As part of the celebration of International Development Week 2016 the Ontario Council for International Cooperation (OCIC) has selected Development Studies Master's student Ashley Rerrie as one of seven Ontario youth in the Global Changemaker Youth Ambassadors program for her contributions to international cooperation and social justice.
Ashley understands that it’s not only important to learn about where you’re going when you work internationally, but that you should also know where you’re coming from. Currently an intern with Casa-Pueblito assisting with fundraising at their Toronto office, Ashley has spent a great deal of time working with various organizations to achieve social change in Nicaragua — including three months spent working to prevent domestic violence and promote education about reproductive rights and healthy relationships.
It's an honour to be recognized for all of the hard work I've been doing throughout my university career.
This and other experiences have allowed her to learn a great deal about Nicaragua’s tumultuous history, but she began learning about economic and global inequalities long before. A personal connection to Jamaica inspired Ashley to learn more, not only about her paternal homeland, but also about the fields of social justice and international cooperation. When one of her peers described a recent experience volunteering abroad in Ghana, she decided to follow suit. Ashley travelled to Nicaragua, where she learned a great deal about anti-oppression work, sparking an interest that followed her back to Canada.
"I feel really proud to have been nominated by Casa-Pueblito and chosen as one of this year's recipients by OCIC. It's an honour to be recognized for all of the hard work I've been doing throughout my university career," Ashley says.
"I'm really grateful to the people who have helped me along the way, particularly the Development Studies grad program here at York — they've been incredibly supportive and have really assisted me in developing critical thinking skills that have helped me with a lot of the work I've done, as well as the staff at Casa-Pueblito. The recognition really serves as an affirmation of the work that I've done so far, and motivation to continue along the path I'm on," she notes.
Ashley acknowledges that much of the frustration and many of the obstacles in social justice stem from the vast and complex nature of global capitalism. “All of the work [occurs within] the context of… systems that can prevent transformative change,” she explains, going on to describe how these systems are “tied into a number of problems like poverty, climate change, and even gender inequality.” Although working with individual families or even communities can be fruitful, Ashley asserts that a concerted and global effort is needed to achieve permanent change.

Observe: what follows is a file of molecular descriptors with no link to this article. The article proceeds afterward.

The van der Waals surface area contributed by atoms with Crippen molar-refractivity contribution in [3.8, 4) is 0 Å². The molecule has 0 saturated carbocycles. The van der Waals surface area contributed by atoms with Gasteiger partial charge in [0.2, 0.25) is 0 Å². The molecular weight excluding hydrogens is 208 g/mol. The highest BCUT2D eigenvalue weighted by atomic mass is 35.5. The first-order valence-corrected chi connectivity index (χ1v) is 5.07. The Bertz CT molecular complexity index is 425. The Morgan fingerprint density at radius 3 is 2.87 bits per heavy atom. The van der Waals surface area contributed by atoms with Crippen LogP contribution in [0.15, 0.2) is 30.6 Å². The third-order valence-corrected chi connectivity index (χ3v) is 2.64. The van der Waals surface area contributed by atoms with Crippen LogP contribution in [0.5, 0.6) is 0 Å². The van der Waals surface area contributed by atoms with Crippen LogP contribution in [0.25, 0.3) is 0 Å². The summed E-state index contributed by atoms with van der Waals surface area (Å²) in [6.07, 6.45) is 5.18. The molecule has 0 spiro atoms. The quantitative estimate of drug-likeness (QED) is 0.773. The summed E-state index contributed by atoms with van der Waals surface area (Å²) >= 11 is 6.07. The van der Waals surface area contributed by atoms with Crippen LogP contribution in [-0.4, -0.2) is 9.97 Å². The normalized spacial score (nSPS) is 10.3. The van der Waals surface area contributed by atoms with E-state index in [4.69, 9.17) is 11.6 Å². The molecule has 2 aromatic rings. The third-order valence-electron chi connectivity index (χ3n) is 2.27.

This effort doesn’t need to begin abroad, however — it can start right here at home. “I think one of the biggest obstacles for other youth… is the notion that you have to travel,” she states. “If I could change something… [it would be to] help educate other youth so that we can understand that things we do in Canada are very much connected to changing things globally and fighting for social justice.” Ashley believes efforts like holding political representatives accountable for the environment and being outspoken in your beliefs are the key to ushering in those lasting results. “We’re a smart generation [and] our greatest advantage… is our ability to come up with creative solutions [that] older and more established individuals might not be able to see, or might not be willing to try… we’re not as disillusioned.”
Ashley narrates her own experiences in a video:
For more information, please visit: ocic.on.ca/gcm2016ashley
Casa-Pueblito is a non-profit, international organization that facilitates community development and intercultural learning with a focus on youth in Canada and Latin America. Casa-Pueblito envisions compassion and social justice across borders.
Contributed by the Ontario Council for International Cooperation, with contributions from the Faculty of Graduate Studies at York University.